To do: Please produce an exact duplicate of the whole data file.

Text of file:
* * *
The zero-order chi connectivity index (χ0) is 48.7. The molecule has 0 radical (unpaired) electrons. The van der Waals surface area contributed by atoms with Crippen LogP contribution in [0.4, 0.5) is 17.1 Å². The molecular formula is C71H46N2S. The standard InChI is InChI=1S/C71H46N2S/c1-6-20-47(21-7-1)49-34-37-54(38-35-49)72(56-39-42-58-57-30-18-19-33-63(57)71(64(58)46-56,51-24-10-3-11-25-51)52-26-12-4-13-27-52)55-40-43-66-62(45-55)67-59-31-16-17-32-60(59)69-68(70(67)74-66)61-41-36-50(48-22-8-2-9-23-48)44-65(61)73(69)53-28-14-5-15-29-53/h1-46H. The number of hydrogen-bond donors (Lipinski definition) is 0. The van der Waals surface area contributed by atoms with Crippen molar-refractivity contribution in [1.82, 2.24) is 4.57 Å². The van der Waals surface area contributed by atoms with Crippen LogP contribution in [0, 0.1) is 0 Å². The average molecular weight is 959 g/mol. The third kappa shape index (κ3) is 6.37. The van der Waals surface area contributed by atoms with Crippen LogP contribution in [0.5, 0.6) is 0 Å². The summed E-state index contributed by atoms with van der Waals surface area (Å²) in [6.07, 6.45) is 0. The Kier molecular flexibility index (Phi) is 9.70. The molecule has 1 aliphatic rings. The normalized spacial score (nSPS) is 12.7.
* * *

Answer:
The zero-order chi connectivity index (χ0) is 48.7. The molecule has 0 radical (unpaired) electrons. The van der Waals surface area contributed by atoms with Crippen LogP contribution in [0.4, 0.5) is 17.1 Å². The molecular formula is C71H46N2S. The standard InChI is InChI=1S/C71H46N2S/c1-6-20-47(21-7-1)49-34-37-54(38-35-49)72(56-39-42-58-57-30-18-19-33-63(57)71(64(58)46-56,51-24-10-3-11-25-51)52-26-12-4-13-27-52)55-40-43-66-62(45-55)67-59-31-16-17-32-60(59)69-68(70(67)74-66)61-41-36-50(48-22-8-2-9-23-48)44-65(61)73(69)53-28-14-5-15-29-53/h1-46H. The number of hydrogen-bond donors (Lipinski definition) is 0. The van der Waals surface area contributed by atoms with Crippen molar-refractivity contribution in [1.82, 2.24) is 4.57 Å². The van der Waals surface area contributed by atoms with Crippen LogP contribution in [0, 0.1) is 0 Å². The average molecular weight is 959 g/mol. The third kappa shape index (κ3) is 6.37. The van der Waals surface area contributed by atoms with Crippen LogP contribution in [0.5, 0.6) is 0 Å². The summed E-state index contributed by atoms with van der Waals surface area (Å²) in [6.07, 6.45) is 0. The Kier molecular flexibility index (Phi) is 9.70. The molecule has 1 aliphatic rings. The normalized spacial score (nSPS) is 12.7.